Henry Louis Gates, Jr. is a popular and revered scholar who has written many acclaimed books and made many acclaimed documentaries about black history (and was also forced to drink a beer with the white cop who arrested him in his own home, because that’s America for you).
However, he is now most famous for letting the now-single life-ruiner Ben Affleck hide his slaveholding ancestors from the world to spare Affleck the shame of being a white American with a past.
This is a classic cautionary tale. The lesson here is that celebrities ruin everyone who comes into contact with them. If you are someone with a reputation to maintain, you should stay far away from famous people because they will torch that hard-won status immediately, often without even knowing they are doing it.
Henry Louis Gates has learned this lesson the hard way. “Finding Your Roots,” his PBS genealogy show on which notables like Tina Fey and Nas find out what their long-dead relatives were like, has been shelved, with apologies all around. It’s one of the more esoteric pieces of celebrity flotsam to surface from the giant Sony email hack. Gates was done in by a disastrous series of emails with Sony Entertainment CEO Michael Lynton about Affleck.
In case you missed the kerfuffle: Affleck discovered through the show that, way back, his family owned slaves. He was not amenable to this information being shared with the world, because slavery is wrong and Affleck is above such things as being connected to America’s horrific history. He told this to Gates, who agonized with Lynton over whether or not to honor his famous guest’s demand. Gates then cut all references to slavery out of the Affleck episode, though he said he did it because he found more interesting material. Nobody knew about any of this until the emails were uncovered in April.
However, the fascinating thing about the Gates-Lynton emails is that you can see the honorable professor taking a flamethrower to his integrity in real time. The two seem genuinely chummy, and much of the correspondence is pretty innocuous stuff (“Where and what is Coachella?” a puzzled Gates asks in one), but then there are the exchanges where it’s clear that Gates wants a bigger seat at the Hollywood power table.
One of my favorite recurring threads is Gates’ desire to become a member of the Academy of Motion Picture Arts and Sciences (that’s the Oscars people to you and me). He asks about it in November of 2013, and then again in January of 2014, and then they talk about it again in July and August.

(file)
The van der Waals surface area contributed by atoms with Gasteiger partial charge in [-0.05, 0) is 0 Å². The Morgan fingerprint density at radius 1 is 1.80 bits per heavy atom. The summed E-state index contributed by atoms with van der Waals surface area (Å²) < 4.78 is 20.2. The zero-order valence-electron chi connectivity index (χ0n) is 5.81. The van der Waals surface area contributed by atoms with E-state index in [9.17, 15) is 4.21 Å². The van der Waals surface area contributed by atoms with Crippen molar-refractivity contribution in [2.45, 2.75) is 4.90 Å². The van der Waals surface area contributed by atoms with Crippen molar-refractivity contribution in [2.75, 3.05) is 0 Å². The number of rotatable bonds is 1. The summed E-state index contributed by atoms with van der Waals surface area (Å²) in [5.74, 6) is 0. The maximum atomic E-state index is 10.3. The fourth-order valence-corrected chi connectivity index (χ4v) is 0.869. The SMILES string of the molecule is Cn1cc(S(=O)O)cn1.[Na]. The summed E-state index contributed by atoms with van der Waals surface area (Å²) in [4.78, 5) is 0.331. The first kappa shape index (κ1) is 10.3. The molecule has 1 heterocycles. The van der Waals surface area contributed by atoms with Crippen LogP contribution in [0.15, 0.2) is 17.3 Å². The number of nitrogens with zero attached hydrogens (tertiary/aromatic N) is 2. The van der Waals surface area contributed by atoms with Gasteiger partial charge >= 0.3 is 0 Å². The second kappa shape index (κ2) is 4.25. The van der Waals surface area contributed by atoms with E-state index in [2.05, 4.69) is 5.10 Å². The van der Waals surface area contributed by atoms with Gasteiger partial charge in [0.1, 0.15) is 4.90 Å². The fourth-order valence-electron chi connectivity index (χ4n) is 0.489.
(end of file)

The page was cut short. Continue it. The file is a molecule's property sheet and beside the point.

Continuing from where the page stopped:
Gates says he has a “ton of friends in the Academy,” but that Jodie Foster’s the best bet to get him in:
We had discussed the Academy nomination a while ago, but I don’t think I ever got back to you about a seconding letter. I have a ton of friends in the Academy, but Jodie Foster probably knows me better and has known me longer than anyone else who is a member. She was my student at Yale, I directed her senior thesis, and she baby-sat Maggie and Liza. I had a dinner party for her and her wife, Alex, on the island a couple of weeks ago.... Meryl Streep and Doug Limon would write as well, I would think. But you might try Jodie first.
He’s clear about how much he wants it: “I would love that!” he enthuses in another email.
Lynton forwards the request to fellow film executive Tom Rothman, asking whether he thinks Gates has a shot. Rothman says it ain’t happening:
On Aug 26, 2014, at 10:32 AM, Rothman, Tom wrote:IMO, absolutely no chance. Its all traditional television. Not even the hook (ala Plepler) that some docs went theatrical before tv. These are PBS SHOWS. Tv Academy no problem, but if they let him in the Mo Pic Academy, every tv guy alive could claim. There is nothing even to base a rational argument on, except that he is “famous”. Don’t take the case counselor, it’s a dog.
There’s nothing inherently damaging about all of this, except if it leads you to forget that you are a respected academic and not merely an L.A. hack who goes around giving Alex Trebek the hard sell to come on your DNA show. That is what happened to Henry Louis Gates. (P.S.: he didn’t get in.)
In his Affleck emails, Gates openly admits that he is compromising himself. He knows what he is doing, and he is very honest about it:
“To do this would be a violation of PBS rules, actually, even for Batman.”
“It would embarrass him and compromise our integrity.”
“Once we open the door to censorship, we lose control of the brand.”
And yet. Gates acquiesced. You can’t accuse him—a Harvard professor, Emmy-winning documentarian, MacArthur genius grant recipient—of not knowing what he was getting into. After all that, he did exactly what Ben Affleck told him to do. Now, he’s the most famous black studies professor in America who colluded in the suppression of a story about slavery. Seems like a high price to pay for keeping Ben Affleck, AKA Batman, happy, and a great example to set for his Harvard students.
Jack Mirkinson is a writer in New York.
Photos via Getty